(Policy 680-81.)

In an April 18, 2008, letter to Plaintiff's counsel, Mr. Goodall stated Sun Life had determined that Plaintiff's LTD benefit must be offset by the settlement. (R. 1384-1388.) He stated that upon review of the responses to interrogatories, the Mediation Statement, Mrs. Baxter's deposition, and the Basters' Economic Loss Report, "the vast majority of Mr. Baxter's claims relate to his lost wages." (R. 1385.) Nevertheless, Mr. Goodall only applied one-third of the $19.5 million settlement in his calculation of the offset, this being a conservative estimate of Plaintiff's recovery for lost income. (Id.) The amount of the monthly offset was $22,965.90. (Id.) Because this amount exceeded the Plaintiff's monthly LTD benefit, Plaintiff was eligible for and did receive the Minimum Monthly Benefit of $1,500.00. (Id.) Mr. Goodall also determined that there was an overpayment of $375,480. (R. 1386.)

Plaintiff (through counsel) appealed. (R. 1416.) In response, Brian Sullivan (Sun Life appeal specialist), asked David C. Jensen, an attorney in practice for more than 35 years and whose area of expertise is litigation with "special emphasis on professional liability and commercial litigation," to advise whether any part of the settlement related to lost wages. (R. 1418-19, 1434.) Mr. Jensen prepared a written opinion dated August 12, 2008 ("August Letter").

(R. 1431-1435.) He noted that while Plaintiff's stroke was initially disabling, his recovery had been excellent, he had no disfigurement, his physical rehabilitation was relatively quick and successful, his medical bills were very small, and nothing suggested significant medical expenditures in the future. (R. 1431.) Mr. Jensen concluded "[t]he substantial settlement he actually received - $13 million after payment of attorneys fees and expenses --was driven by his lost future income." (Id.)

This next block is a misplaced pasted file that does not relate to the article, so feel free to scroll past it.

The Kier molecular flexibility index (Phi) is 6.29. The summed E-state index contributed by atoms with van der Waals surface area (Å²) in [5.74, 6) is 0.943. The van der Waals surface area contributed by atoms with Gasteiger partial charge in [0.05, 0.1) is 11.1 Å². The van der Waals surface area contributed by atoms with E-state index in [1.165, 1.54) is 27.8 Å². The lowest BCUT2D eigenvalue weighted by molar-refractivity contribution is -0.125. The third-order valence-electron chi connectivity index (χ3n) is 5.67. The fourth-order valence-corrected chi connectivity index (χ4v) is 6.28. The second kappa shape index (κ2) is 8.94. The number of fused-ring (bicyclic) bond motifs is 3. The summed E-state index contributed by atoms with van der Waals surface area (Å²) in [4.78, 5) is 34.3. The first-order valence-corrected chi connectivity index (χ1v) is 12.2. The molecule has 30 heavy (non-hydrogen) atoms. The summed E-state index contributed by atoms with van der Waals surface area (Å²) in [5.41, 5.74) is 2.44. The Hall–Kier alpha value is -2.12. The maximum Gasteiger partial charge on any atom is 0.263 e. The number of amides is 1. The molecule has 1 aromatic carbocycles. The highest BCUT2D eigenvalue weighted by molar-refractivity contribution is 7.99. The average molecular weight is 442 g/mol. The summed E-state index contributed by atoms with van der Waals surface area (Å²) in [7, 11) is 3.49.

After reviewing Mr. Jensen's report, Plaintiff's counsel submitted a letter from Neil B. Posner, Esq. (R. 1462-63.) Mr. Posner opined that Sun Life's position concerning application of the malpractice settlement proceeds to offset the LTD benefit was not correct. (R. 1467-86.) Mr. Sullivan forwarded the letter to Mr. Jensen. (R. 1453-54.) Mr. Jensen responded on May 12, 2009, ("May Letter") that he had not changed his opinion "that lost income and the loss of earning capacity for this high wage earner was a significant factor in the mediated settlement into which the [Baxters] entered with Evanston Northwestern Hospital." (R. 1457.) Mr. Jensen stated that he could not comment on the tax issues in Mr. Posner's letter.

Mr. Sullivan then requested James McElligott, Jr., a partner at McGuire Woods LLP who handles employment, executive compensation, and benefits matters, to address the tax issues. (R. 9, 14, 24.) Mr. McElligott responded that Mr. Posner's contentions concerning the tax issues were "clearly wrong." (R. 15.) He observed there is "no suggestion that the 'Other Income Benefits' must be taxable for federal income tax purposes," (R. 15.), and stated that "Sun Life's characterization of the settlement proceeds for purposes of honoring its ...